Darcy Bergen Discusses Social Security Retirement Age Chart

Darcy Bergen

June 30, 2022

Darcy Bergen

Darcy Bergen notes that if you’re planning to retire from the workforce, you’ll want to look at the social security retirement age chart. These charts show the benefits you can expect if you decide to delay retirement. While the younger generation may feel pessimistic about receiving benefits, new funds are continuously pouring into the system. Eventually, you’ll be able to start receiving benefits – just maybe not as early or as robustly as you’d like.

Normal retirement age is between 66 and 67

The full retirement age for Social Security benefits depends on your year of birth. If you were born in 1945, you can retire at 66. When you were born in 1956, your retirement age will be gradually raised to 67. If you retire earlier, you’ll receive only 80 percent of the full benefit amount. For those born in 1960 and later, the normal retirement age will be 67.

The normal retirement age for Social Security benefits is between 66 and 67. For those who devoted more than half of their life working in a railroad capacity, the age is 65. However, there are age reductions for spouses who have cared for the employee’s child. If you are a full-time employee, you will have a normal retirement age of between 66 and 67.

For those who were born in 1938, the normal retirement age for Social Security benefits is 65. However, for people born in later years, the full retirement age has increased to 67. Darcy Bergen thinks that the normal retirement age for Social Security is 66 for those who were born between 1943 and 1959 and 67 for those born in 1960 and later. In addition, people born before 1938 and after 1960 are not eligible for early retirement benefits.

Calculating Social Security retirement age, explains Darcy Bergen

The Social Security retirement age chart gives you an estimate of how much you can expect to receive each month once you start collecting benefits. Your monthly benefit depends on your age and work history. The cost of living adjustment may also affect your benefit amount. Consider investing in fixed income products as a way to supplement your Social Security benefit. If you can’t afford to wait until age 62, consider combining your benefits with those from another source.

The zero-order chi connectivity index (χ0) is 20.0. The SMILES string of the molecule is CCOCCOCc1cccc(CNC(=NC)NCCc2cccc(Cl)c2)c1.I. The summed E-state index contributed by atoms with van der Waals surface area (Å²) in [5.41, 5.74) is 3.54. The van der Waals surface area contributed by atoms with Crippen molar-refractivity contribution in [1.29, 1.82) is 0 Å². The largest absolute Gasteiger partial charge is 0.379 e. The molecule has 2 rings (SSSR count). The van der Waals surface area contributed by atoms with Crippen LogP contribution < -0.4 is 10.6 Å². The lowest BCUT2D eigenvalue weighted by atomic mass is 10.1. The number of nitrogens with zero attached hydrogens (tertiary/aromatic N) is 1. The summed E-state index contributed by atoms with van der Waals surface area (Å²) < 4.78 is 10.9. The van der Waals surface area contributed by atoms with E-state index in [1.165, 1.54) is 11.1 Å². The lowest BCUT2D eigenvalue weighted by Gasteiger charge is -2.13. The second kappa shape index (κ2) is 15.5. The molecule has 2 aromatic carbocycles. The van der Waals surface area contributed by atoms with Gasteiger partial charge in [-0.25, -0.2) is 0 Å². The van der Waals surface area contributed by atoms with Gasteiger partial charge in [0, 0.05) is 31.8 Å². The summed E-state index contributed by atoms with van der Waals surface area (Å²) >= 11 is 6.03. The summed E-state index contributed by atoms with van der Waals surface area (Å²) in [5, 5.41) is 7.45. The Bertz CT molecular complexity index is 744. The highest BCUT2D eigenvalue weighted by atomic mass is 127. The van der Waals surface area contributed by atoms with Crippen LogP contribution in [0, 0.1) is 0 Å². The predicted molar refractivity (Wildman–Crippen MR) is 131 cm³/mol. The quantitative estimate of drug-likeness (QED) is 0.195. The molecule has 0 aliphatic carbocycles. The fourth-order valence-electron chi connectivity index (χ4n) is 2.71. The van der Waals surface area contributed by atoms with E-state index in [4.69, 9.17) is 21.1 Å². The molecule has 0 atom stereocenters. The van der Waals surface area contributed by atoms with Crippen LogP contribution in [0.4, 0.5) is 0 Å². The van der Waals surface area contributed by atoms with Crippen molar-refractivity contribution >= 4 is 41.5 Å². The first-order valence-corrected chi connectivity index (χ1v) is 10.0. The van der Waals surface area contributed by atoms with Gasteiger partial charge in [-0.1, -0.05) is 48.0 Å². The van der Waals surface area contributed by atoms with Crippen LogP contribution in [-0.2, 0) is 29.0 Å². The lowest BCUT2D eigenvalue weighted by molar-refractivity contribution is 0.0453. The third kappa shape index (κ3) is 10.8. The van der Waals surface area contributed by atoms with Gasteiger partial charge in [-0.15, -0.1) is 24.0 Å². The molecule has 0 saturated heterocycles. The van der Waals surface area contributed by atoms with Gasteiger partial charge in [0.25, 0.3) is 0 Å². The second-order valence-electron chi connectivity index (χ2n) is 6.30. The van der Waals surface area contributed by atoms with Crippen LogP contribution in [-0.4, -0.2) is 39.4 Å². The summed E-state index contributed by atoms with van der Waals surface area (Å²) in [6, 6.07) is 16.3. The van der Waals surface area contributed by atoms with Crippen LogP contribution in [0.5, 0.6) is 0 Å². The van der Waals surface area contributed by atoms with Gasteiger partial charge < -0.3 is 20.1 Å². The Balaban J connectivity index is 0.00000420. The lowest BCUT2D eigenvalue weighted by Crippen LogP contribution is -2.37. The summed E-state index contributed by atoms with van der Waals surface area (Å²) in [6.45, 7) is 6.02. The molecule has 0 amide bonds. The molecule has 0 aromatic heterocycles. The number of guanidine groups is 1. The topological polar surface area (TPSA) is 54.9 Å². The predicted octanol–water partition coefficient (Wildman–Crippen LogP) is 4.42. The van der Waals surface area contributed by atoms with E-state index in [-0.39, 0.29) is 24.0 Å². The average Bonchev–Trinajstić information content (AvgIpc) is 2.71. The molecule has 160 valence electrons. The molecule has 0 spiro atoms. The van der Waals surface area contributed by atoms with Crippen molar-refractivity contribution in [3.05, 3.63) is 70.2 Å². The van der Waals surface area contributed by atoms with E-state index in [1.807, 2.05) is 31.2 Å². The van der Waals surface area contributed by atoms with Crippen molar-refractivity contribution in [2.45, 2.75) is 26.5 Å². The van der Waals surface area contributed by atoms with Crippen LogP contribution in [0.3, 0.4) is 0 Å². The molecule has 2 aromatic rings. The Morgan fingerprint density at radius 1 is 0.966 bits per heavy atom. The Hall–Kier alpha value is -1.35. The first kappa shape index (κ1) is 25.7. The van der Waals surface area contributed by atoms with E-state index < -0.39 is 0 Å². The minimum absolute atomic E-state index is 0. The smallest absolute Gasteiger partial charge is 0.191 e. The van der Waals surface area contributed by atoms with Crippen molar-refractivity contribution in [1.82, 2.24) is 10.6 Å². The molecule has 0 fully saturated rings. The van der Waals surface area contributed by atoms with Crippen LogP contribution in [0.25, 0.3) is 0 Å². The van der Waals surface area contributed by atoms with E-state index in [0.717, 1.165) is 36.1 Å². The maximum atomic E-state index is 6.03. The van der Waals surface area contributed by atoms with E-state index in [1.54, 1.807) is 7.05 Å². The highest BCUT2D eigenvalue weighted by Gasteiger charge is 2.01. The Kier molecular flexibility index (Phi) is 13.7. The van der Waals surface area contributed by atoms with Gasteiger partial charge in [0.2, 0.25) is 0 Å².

If you want to start claiming Social Security before age 62, you can expect a reduction of about 30% of your monthly benefit. However, this reduction decreases every year as you get older. Delaying benefits until age 70 can result in a monthly benefit increase of up to 24%. Darcy Bergen thinks that it’s important to consider your financial resources, retirement lifestyle and your expectations for longevity when evaluating whether to delay claiming Social Security benefits. Although some people benefit from waiting until age 70, others may need a guaranteed income sooner.

A simple way to calculate your benefit is to compare the difference in your benefit amount between two different application ages. The SSA website will provide an estimate of your benefit payments based on these two ages. This way, you’ll be able to determine how much money you’ll receive for each year you’re applying for benefits. If you want to see how much money you’ll receive, you can visit the SSA website and enter your social security number. But remember to check your Social Security number and age before you start using this calculator.

Impact of delaying retirement

While delaying your benefits has several benefits, a larger monthly payment will be the most obvious advantage. In addition to an increased starting monthly benefit, delaying your Social Security benefits will mean you can collect even more money throughout your life. Listed below are the benefits that you can expect by delaying your Social Security benefits.

Darcy Bergen points out that the average retirement age has declined in recent decades, in a time of rising life expectancy. As a result, a larger percentage of a typical worker’s life is spent working and retirement. But even with this increase, the retirement age remains relatively static, with many workers continuing to work beyond the normal age of 65.

Another advantage to delaying your Social Security benefits is that you can begin collecting them much earlier than your normal retirement age. However, if you’re going to live a long life, delaying your benefits may be the right choice. You’ll receive larger benefits over a longer period of time and earn delayed retirement credits.